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Nigeria battles maritime insecurity, with record 75 per cent of piracy in Gulf of Guinea

  • In 2020, Gulf of Guinea accounted for 95 per cent of global kidnappings at sea, with record 130 crew members kidnapped in 22 separate incidents.

Minister of Transportation, Rotimi Amaechi, says Nigeria accounts for 65 to 75 per cent of the crime that takes place on the waters in the Gulf of Guinea.

Amaechi, while receiving the Belgium Ambassador to Nigeria, said President Muhammadu Buhari would launch the new maritime security architecture in June 2021 to stem the tide of maritime crimes in the region.

According to the Minister, “the crisis in the maritime sector is the maritime insecurity and it is more complex than the world knows. But the Federal Government has come up with a solution and it’s ready to take off. The Navy, Police, Army and State Security Service are involved.

“If it’s successful, in the near future, there will be improvement in the maritime security, then other countries in the Gulf of the Guinea can adopt it.

“Seventy-five per cent or 65 per cent of crime comes from our water and if we’re able to eliminate it, then we’ll be making a lot of progress.”

The International Maritime Bureau (IMB), an arm of the International Maritime Organization (IMO), which tracks piracy incidents in the Gulf of Guinea, said that in 2020, the region accounted for 95 per cent of all global kidnappings at sea, with a record 130 crew members kidnapped during 22 separate incidents.

In one of the most daring piracy attack from shore in 2020 which also involved the most crew kidnapped from a single vessel, eight pirates armed with machine guns boarded a Merchant Tanker around 196 nautical miles Southwest of Bayelsa State, Nigeria. They held all 19 crew members hostage, stole ship’s documents and valuable items, and escaped with 13 seafarers. One month later, all 13 crew members were safely released.

As such, IMB advises vessels in the region to remain at least 250 nautical miles from the coast at all times, or until the vessel can transit to start cargo operations at a safe anchorage.

Following the report, IMO said in February 2021 that the severity severity of piracy and other sea crimes and general attacks on shipping vessels by pirates in the Gulf of Guinea poses threat to global trade and a “serious and immediate threat” to crews and vessels operating in West African waters.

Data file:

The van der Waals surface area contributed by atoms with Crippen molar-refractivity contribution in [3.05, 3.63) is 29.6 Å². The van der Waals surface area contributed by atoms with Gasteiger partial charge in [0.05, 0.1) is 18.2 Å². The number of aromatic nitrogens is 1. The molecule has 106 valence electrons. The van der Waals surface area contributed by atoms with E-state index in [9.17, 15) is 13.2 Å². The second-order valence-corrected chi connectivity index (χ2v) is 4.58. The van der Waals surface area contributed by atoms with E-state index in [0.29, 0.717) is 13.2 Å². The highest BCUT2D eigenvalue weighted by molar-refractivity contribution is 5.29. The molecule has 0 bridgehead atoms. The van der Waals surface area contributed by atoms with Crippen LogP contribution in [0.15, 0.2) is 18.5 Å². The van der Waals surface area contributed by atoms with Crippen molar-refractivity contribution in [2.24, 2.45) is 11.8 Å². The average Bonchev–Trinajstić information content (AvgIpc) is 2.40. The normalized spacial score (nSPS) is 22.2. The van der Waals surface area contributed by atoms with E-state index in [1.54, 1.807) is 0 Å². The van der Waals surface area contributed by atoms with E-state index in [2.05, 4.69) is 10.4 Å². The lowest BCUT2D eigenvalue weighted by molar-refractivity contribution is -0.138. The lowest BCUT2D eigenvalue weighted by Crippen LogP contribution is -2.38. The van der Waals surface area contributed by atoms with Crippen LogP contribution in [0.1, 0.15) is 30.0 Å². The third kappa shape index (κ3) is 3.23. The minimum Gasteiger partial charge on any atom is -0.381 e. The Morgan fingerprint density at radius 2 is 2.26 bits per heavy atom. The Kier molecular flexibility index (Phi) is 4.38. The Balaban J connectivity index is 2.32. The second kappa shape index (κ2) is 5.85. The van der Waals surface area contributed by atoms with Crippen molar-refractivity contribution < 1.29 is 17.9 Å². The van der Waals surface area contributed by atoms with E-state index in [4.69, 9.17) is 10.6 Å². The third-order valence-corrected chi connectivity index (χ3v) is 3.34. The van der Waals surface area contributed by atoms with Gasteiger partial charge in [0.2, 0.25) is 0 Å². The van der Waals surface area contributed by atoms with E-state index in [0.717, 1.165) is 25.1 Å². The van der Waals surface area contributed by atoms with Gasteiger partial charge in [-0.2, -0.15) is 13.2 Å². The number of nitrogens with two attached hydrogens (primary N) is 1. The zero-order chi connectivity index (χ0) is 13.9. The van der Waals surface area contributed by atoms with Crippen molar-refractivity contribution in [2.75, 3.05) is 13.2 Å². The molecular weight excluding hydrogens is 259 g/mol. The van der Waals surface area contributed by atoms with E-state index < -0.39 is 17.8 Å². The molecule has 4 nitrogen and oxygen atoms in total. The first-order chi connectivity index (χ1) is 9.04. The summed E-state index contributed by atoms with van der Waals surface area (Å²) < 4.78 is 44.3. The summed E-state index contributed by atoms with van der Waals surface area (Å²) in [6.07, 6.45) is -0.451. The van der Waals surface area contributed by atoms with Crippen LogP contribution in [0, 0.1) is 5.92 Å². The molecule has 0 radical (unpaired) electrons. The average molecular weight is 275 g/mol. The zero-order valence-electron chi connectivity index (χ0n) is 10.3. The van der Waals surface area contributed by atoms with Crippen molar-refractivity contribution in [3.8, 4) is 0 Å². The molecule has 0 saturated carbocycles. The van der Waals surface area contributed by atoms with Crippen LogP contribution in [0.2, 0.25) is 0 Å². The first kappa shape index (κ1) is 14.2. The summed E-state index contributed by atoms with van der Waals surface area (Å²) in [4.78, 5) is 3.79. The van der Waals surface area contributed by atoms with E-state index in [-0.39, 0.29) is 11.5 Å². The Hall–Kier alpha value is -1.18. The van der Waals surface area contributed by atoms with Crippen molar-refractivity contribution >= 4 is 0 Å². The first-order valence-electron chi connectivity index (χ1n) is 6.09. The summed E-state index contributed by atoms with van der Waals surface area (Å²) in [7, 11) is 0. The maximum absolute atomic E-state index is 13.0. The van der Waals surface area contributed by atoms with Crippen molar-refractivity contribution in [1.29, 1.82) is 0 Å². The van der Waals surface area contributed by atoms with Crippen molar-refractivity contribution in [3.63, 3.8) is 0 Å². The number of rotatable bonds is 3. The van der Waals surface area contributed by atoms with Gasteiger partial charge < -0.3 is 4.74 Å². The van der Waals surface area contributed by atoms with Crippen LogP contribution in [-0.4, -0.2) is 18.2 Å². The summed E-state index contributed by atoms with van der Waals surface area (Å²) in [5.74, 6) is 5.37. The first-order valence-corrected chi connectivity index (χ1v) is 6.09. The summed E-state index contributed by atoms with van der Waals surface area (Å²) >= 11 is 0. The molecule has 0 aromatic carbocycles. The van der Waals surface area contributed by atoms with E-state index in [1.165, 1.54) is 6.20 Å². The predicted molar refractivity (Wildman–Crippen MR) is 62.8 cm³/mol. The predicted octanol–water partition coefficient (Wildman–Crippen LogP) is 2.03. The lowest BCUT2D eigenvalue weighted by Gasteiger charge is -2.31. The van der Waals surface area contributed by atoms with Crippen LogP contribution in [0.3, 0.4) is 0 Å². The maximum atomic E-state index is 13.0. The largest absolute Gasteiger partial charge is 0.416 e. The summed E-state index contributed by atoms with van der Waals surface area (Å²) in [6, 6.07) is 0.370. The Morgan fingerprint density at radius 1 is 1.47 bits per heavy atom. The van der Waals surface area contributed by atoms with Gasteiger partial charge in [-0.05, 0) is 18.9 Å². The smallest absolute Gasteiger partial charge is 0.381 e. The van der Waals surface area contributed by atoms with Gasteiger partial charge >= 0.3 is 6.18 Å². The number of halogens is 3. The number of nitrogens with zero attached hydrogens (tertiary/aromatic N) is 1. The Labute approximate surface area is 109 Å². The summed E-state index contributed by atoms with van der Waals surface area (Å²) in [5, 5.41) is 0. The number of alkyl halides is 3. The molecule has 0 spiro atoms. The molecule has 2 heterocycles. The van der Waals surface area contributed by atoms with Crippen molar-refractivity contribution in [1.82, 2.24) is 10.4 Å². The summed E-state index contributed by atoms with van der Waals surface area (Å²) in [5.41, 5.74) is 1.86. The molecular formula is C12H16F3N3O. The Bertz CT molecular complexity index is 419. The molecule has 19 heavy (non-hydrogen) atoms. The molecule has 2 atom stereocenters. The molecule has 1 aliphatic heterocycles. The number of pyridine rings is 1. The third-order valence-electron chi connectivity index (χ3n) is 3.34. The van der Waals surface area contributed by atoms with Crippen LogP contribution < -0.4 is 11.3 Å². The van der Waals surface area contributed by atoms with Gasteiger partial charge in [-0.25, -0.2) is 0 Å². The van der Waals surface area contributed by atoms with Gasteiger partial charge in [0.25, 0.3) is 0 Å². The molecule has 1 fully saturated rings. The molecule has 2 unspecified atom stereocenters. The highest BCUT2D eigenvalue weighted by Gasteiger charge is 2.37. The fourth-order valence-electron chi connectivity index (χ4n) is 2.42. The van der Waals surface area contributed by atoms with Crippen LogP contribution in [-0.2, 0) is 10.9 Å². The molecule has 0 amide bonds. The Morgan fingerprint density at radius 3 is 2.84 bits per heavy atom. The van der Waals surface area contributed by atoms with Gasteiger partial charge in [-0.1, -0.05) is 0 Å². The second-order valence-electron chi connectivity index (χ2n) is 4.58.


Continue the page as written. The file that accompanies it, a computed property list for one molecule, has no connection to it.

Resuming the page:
The Gulf of Guinea extends from Senegal to Angola and is a key shipping route for the transportation of oil and gas, as well as goods, between central and southern Africa.

There are 1,500 fishing vessels, tankers and cargo ships navigating the gulf’s waters on a daily basis, according to the European Union’s maritime safety fact sheet.

But Nigeria is moving to erase the worrisome record of being the base for maritime crimes in the world as it deploys weapons systems to implement the Deep Blue Project designed to secure Nigerian waters up to the Gulf of Guinea.

The assets, when fully deployed, will secure the sub-region and Gulf of Guinea against piracy, armed robbery at sea, crude oil theft and illegal bunkering, poaching, smuggling, vandalism, kidnapping, proliferation of small arms, illegal waste dumping and oil pollution.

It is being executed under the Integrated National Security and Waterways Protection Infrastructure, popularly called the Deep Blue Project.

Designed with three categories of platforms to tackle maritime security issues on land, sea, and air, the land assets comprise the Command, Control, Communication, Computer, and Intelligence Centre (C4i) for intelligence gathering and data collection; 16 armoured vehicles for coastal patrol and about 600 specially trained troops for interdiction, known as Maritime Security Unit.

On air, there are two Special Mission Aircraft for surveillance of the Economic Exclusive Zone (EEZ), one of which was received Wednesday, with the second expected to arrive May 18; three Special Mission Helicopters for search and rescue; and four Unmanned Aerial Vehicles.

The sea assets consist of two Special Mission Vessels and 17 Fast Interceptor Boats.

But the backbone of the war against maritime insecurity is the Nigerian Navy, which has made it its cardinal focus.

Towards, this, it is already armed with platforms, most of them newly acquired.

The Navy, in its recapitalization of fleet, has already acquired 378 platforms, including warships, patrol boats and Unmanned Aerial Vehicles (UAVs). Among them are 172 patrol boats, 114 Rigid-Hulled Inflatable Boats (RHIBs), two Seaward Defence Boats, 12 Manta class boats, three Whaler boats, three tugs and two barges.

Other platforms acquired include 22 fast attack boats, 14 UAVs, four helicopters, 14 River Town class boats, 12 house boats and four capital ships.

With the array of platforms and the determination of the Navy, the unenviable record as the headquarters of maritime crimes in the world would be wiped off the face of Nigeria.

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